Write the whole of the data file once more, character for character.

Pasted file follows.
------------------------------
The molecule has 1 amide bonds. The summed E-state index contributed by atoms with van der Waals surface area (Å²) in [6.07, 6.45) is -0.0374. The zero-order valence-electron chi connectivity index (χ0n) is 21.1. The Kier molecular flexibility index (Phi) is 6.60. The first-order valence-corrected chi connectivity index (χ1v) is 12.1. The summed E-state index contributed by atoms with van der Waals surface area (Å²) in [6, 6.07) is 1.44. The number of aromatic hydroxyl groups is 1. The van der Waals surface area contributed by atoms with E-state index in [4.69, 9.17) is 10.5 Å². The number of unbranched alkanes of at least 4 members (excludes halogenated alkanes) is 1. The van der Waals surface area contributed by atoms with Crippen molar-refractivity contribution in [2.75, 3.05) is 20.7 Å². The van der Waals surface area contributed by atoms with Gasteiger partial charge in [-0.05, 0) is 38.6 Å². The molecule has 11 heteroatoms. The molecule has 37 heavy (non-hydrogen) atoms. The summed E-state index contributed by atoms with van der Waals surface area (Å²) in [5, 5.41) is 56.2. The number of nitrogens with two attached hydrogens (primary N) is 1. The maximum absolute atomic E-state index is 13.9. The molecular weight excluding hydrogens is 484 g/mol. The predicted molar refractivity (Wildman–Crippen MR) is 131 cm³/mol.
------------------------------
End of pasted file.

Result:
The molecule has 1 amide bonds. The summed E-state index contributed by atoms with van der Waals surface area (Å²) in [6.07, 6.45) is -0.0374. The zero-order valence-electron chi connectivity index (χ0n) is 21.1. The Kier molecular flexibility index (Phi) is 6.60. The first-order valence-corrected chi connectivity index (χ1v) is 12.1. The summed E-state index contributed by atoms with van der Waals surface area (Å²) in [6, 6.07) is 1.44. The number of aromatic hydroxyl groups is 1. The van der Waals surface area contributed by atoms with E-state index in [4.69, 9.17) is 10.5 Å². The number of unbranched alkanes of at least 4 members (excludes halogenated alkanes) is 1. The van der Waals surface area contributed by atoms with Crippen molar-refractivity contribution in [2.75, 3.05) is 20.7 Å². The van der Waals surface area contributed by atoms with Gasteiger partial charge in [-0.05, 0) is 38.6 Å². The molecule has 11 heteroatoms. The molecule has 37 heavy (non-hydrogen) atoms. The summed E-state index contributed by atoms with van der Waals surface area (Å²) in [5, 5.41) is 56.2. The number of nitrogens with two attached hydrogens (primary N) is 1. The maximum absolute atomic E-state index is 13.9. The molecular weight excluding hydrogens is 484 g/mol. The predicted molar refractivity (Wildman–Crippen MR) is 131 cm³/mol.